Talks with Armenia, Azerbaijan leaders ‘constructive’



MOSCOW (AP) — Russian President Vladimir Putin said the talks he hosted in southern Russia Friday with the leaders of regional rivals Armenia and Azerbaijan were “constructive” and produced a series of agreements on key issues.

The meeting with Armenian Prime Minister Nikol Pashinyan and Azerbaijan’s President Ilham Aliyev in the city of Sochi lasted about three hours and marked the first anniversary of a Moscow-brokered peace deal that ended fighting in the separatist region of Nagorno-Karabakh.

In remarks after the meeting, Putin said the three leaders “reached agreement on a whole range of issues” which he considers “key.”

Both Aliyev and Pashinyan echoed Putin’s positive assessment. The Azerbaijani president said the conversation was “open” and “genuine,” and the Armenian prime minister called it “positive.”

Putin also held two separate bilateral meetings with Aliyev and Pashinyan on Friday, before and after the three-way talks.

Armenia and Azerbaijan have been locked in a decades-old dispute over Nagorno-Karabakh, a region that lies within Azerbaijan but was under the control of ethnic Armenian forces backed by Armenia since a separatist war there ended in 1994.

The Azerbaijani military routed the Armenian forces in 44 days of fierce fighting in the fall of 2020, which ended with a Russia-brokered peace deal that saw Azerbaijan gain control of a significant part of Nagorno-Karabakh and reclaim all the regions controlled by Armenian forces outside the separatist region.

Russia has deployed nearly 2,000 peacekeepers for at least five years to monitor the peace deal.

The peace agreement was celebrated as a triumph in Azerbaijan but was seen as a betrayal by the opposition in Armenia. Pashinyan defended it as the only way to prevent the Armenian forces from losing control over the entire Nagorno-Karabakh region.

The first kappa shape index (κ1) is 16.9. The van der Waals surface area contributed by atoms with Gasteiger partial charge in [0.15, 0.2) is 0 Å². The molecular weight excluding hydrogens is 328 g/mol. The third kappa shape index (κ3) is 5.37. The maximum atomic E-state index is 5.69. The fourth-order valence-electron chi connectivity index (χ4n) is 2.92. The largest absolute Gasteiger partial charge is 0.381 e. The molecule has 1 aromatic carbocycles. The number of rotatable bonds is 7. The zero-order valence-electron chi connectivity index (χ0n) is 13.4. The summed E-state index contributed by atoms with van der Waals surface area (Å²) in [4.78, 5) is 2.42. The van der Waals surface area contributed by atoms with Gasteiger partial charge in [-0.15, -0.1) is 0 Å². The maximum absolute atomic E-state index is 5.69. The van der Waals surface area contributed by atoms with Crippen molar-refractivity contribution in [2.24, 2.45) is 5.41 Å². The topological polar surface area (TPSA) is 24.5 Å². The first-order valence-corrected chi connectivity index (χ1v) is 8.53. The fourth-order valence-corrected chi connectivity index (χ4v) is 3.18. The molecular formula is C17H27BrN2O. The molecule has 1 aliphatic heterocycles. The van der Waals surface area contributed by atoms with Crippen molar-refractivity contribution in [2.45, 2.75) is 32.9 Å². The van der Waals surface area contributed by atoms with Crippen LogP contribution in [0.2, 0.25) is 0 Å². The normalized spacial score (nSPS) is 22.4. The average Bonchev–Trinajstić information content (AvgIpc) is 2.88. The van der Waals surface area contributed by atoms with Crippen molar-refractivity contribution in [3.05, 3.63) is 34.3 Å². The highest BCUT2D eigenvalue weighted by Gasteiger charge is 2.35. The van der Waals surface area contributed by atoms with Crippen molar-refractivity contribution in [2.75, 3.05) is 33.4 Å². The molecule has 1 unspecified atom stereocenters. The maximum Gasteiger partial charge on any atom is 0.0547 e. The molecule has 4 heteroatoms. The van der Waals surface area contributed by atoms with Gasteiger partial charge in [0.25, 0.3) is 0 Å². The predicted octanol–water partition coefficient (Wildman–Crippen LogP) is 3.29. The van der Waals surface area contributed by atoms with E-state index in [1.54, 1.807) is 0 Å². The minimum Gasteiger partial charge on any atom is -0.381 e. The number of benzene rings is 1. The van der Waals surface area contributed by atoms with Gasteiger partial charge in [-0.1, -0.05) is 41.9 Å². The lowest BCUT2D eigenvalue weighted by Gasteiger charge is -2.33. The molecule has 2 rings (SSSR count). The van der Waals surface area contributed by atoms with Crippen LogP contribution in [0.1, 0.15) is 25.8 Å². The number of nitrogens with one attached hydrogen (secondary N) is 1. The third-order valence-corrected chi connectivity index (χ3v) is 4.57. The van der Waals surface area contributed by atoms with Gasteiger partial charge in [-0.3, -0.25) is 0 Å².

The 2020 deal envisaged a transport corridor via Armenia that would link Azerbaijan with its exclave of Nakhchivan region — a plan resented by the Armenian opposition, which also fears that Armenian interests could be compromised by the planned demarcation of the border.

Opening the meeting with Pashinyan and Aliyev on Friday, Putin said that Armenia, Azerbaijan and Russia “achieved a lot” in a year that passed since the peace deal was signed. There is no large-scale fighting, some 53,000 refugees have returned to their homes, and Russian peacekeepers have been ensuring safety of the Nagorno-Karabakh residents, he said.

In their opening remarks, both Aliyev and Pashinyan said they were prepared to start the work on delimitation and demarcation of the border.

Pashinyan, however, noted that the situation on the border and in Nagorno-Karabakh is “not as stable as one would want it to be” and said that “dozens of people on both sides” died in clashes over the past year. He called the situation on the border a “crisis.”

“Our assessment is that Azerbaijani forces have made an incursion into the sovereign territory of Armenia,” he said.

Armenia’s prime minister also said the issue of prisoners of war, hostages and other persons held in captivity remained unresolved.

Aliyev, in turn, said that Azerbaijani authorities have publicly offered to start working out a proper peace treaty with Armenia “to put an end to the confrontation, to recognize each other’s territorial integrity, sovereignty and live as neighbors in the future, (or) learn to live as neighbors all over again.”

He also said Friday that Azerbaijan has handed over more than 100 prisoners of war to Armenia since last year’s fighting in Nagorno-Karabakh.

After the meeting, Putin said that the three leaders agreed to create, before the end of the year, mechanisms for delimitation and demarcation of the border between the two countries.

They also discussed “unblocking of the transport corridors, which includes both the railways and the roads,” and made “significant progress” on unspecified “humanitarian issues,” Putin said.


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